FCC issues a Notice of Violation to Solar City for RFI Inteferance

Discussion in 'Amateur Radio News' started by NS6Q, Mar 16, 2017.

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  1. WF9Q

    WF9Q Ham Member QRZ Page

    Current energy storage technology is lacking, so on the "good" days you have surplus capacity and nowhere to go with it. If you are grid tied it depends on many factors specifically how much the end user is being compensated for the power contributed to the grid. When you consume grid power you pay retail, when you supply you get wholesale pricing, unless that is different in your area. Any one that invests 5 digits into a solar power system on the premise of a 10 year ROI is nuts..... especially in Indiana. If you have plenty of cheap land in the dessert and grid tie it might be viable at some point.
     
  2. KD0CAC

    KD0CAC Ham Member QRZ Page


    If you had hands on experience , you would answers for your wrong arguments .
    There are number of battery systems that have 10 yrs , 20 yrs , 40 yrs + life , my last RV system lasted 12 1/2 yrs. and mainly died because of not using anymore about yr. 12 , then froze in MN winter , and all those are flooded lead acid , other batteries depending on your needs & design , can use salt batteries etc.
    " surplus capacity and nowhere to go with it " again you do sound like you have 1st hand knowledge , one of the most common ways to use excess power , dump in a water heater , or other similar needs that maybe secondary energy usage .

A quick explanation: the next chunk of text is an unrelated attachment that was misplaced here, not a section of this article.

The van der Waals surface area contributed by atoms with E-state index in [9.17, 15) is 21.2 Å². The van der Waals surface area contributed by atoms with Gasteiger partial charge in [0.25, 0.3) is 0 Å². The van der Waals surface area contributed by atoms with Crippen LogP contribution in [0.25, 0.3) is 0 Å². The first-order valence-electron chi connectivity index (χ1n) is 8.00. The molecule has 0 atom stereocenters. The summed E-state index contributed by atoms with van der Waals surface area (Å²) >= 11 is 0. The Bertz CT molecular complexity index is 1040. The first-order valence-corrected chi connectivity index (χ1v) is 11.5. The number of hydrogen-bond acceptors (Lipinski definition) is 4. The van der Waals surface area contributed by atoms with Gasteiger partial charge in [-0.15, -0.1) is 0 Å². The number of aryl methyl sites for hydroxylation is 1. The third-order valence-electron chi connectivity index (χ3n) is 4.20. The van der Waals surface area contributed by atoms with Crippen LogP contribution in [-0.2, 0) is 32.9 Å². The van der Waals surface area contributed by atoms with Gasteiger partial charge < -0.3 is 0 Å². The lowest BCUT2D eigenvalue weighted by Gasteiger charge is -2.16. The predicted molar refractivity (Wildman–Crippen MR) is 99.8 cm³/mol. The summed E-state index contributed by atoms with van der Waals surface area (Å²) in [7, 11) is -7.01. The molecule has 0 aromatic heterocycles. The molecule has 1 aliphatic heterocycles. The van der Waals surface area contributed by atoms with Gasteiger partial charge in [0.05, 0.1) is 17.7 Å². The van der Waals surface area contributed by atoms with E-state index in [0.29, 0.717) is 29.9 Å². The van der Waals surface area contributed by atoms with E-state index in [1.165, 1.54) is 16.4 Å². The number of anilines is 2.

ROI everybody has different installment issues and that is no longer the average , it is shrinking to 5-7 yrs. , one of the big reasons is solar panels are no longer $14 per watt , I can find retail at under $1 per watt any day .
    There is so phony much negative press out there , I will generally not engage in argumentative discussions , but many times just can't hold back when I see so much misinformation .
    I would say for the lack of good electronics in solar / wind systems , leave it to regular consumer steering where things go , if hams would get into it and then complain , the market would solve the RFI issues , some have .
    I am keeping an eye out for inverter charges that are a quite as possible , one of my issues is I'm looking for larger type used in home use with inverter charger , transfer switch , many of the things that I consider mid to high end , starting at 2-3 thousand watts min. and then stacking , if not starting 4-6 thousand watts , with 120 vac & 240 vac , with true sine-wave , not some type of modified or square .
    I have found that some motor types , even relatively same do not start on cheap inverters , it has nothing to do with starting power , but wether or not its sine-wave .
     
  3. WF9Q

    WF9Q Ham Member QRZ Page

    http://gpelectric.com/products/pure-sine-wave-inverters
    These are excellent.

    I assumed you were installing residential systems, the RV is like my solar powered shack with batteries. Its fine for something like that, just not viable. If liquid battery(not wet cell) technologies advance or something that would allow much better storage of energy, solar is not going to be viable for a residential home.

    The only viable solution I have found is based upon an assumption that my frogs are satisfied with daytime oxygenated pond water in their small habitat pond. My lack of amphibian biology might be leading me to a false assumption if they would in fact require 24 hours of aeration.